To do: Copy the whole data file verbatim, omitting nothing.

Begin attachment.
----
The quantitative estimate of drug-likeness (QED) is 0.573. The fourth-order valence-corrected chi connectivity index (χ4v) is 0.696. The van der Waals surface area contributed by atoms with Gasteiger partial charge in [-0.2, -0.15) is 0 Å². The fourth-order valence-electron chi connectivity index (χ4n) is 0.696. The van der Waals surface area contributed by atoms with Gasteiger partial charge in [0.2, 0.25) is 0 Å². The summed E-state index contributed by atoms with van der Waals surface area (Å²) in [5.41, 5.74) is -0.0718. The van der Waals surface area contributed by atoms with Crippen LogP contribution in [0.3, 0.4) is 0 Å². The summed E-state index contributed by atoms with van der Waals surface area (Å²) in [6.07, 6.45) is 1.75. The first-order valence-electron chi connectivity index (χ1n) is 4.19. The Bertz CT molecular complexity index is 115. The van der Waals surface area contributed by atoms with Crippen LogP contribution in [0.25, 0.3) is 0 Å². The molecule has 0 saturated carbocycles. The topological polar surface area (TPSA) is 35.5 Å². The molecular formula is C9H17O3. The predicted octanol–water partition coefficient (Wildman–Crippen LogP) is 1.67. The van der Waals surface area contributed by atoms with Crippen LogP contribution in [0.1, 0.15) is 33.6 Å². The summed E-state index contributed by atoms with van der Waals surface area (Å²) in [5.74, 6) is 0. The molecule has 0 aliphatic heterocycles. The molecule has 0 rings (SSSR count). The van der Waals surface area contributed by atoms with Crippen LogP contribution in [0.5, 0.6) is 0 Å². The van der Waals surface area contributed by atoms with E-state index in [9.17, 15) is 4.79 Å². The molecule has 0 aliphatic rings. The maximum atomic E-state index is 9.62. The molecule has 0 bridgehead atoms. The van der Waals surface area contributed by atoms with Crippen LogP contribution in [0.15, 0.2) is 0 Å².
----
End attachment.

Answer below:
The quantitative estimate of drug-likeness (QED) is 0.573. The fourth-order valence-corrected chi connectivity index (χ4v) is 0.696. The van der Waals surface area contributed by atoms with Gasteiger partial charge in [-0.2, -0.15) is 0 Å². The fourth-order valence-electron chi connectivity index (χ4n) is 0.696. The van der Waals surface area contributed by atoms with Gasteiger partial charge in [0.2, 0.25) is 0 Å². The summed E-state index contributed by atoms with van der Waals surface area (Å²) in [5.41, 5.74) is -0.0718. The van der Waals surface area contributed by atoms with Crippen LogP contribution in [0.3, 0.4) is 0 Å². The summed E-state index contributed by atoms with van der Waals surface area (Å²) in [6.07, 6.45) is 1.75. The first-order valence-electron chi connectivity index (χ1n) is 4.19. The Bertz CT molecular complexity index is 115. The van der Waals surface area contributed by atoms with Crippen LogP contribution in [0.25, 0.3) is 0 Å². The molecule has 0 saturated carbocycles. The topological polar surface area (TPSA) is 35.5 Å². The molecular formula is C9H17O3. The predicted octanol–water partition coefficient (Wildman–Crippen LogP) is 1.67. The van der Waals surface area contributed by atoms with Crippen LogP contribution in [0.1, 0.15) is 33.6 Å². The summed E-state index contributed by atoms with van der Waals surface area (Å²) in [5.74, 6) is 0. The molecule has 0 aliphatic heterocycles. The molecule has 0 rings (SSSR count). The van der Waals surface area contributed by atoms with Crippen LogP contribution in [0.5, 0.6) is 0 Å². The van der Waals surface area contributed by atoms with E-state index in [9.17, 15) is 4.79 Å². The molecule has 0 aliphatic rings. The maximum atomic E-state index is 9.62. The molecule has 0 bridgehead atoms. The van der Waals surface area contributed by atoms with Crippen LogP contribution in [0.15, 0.2) is 0 Å².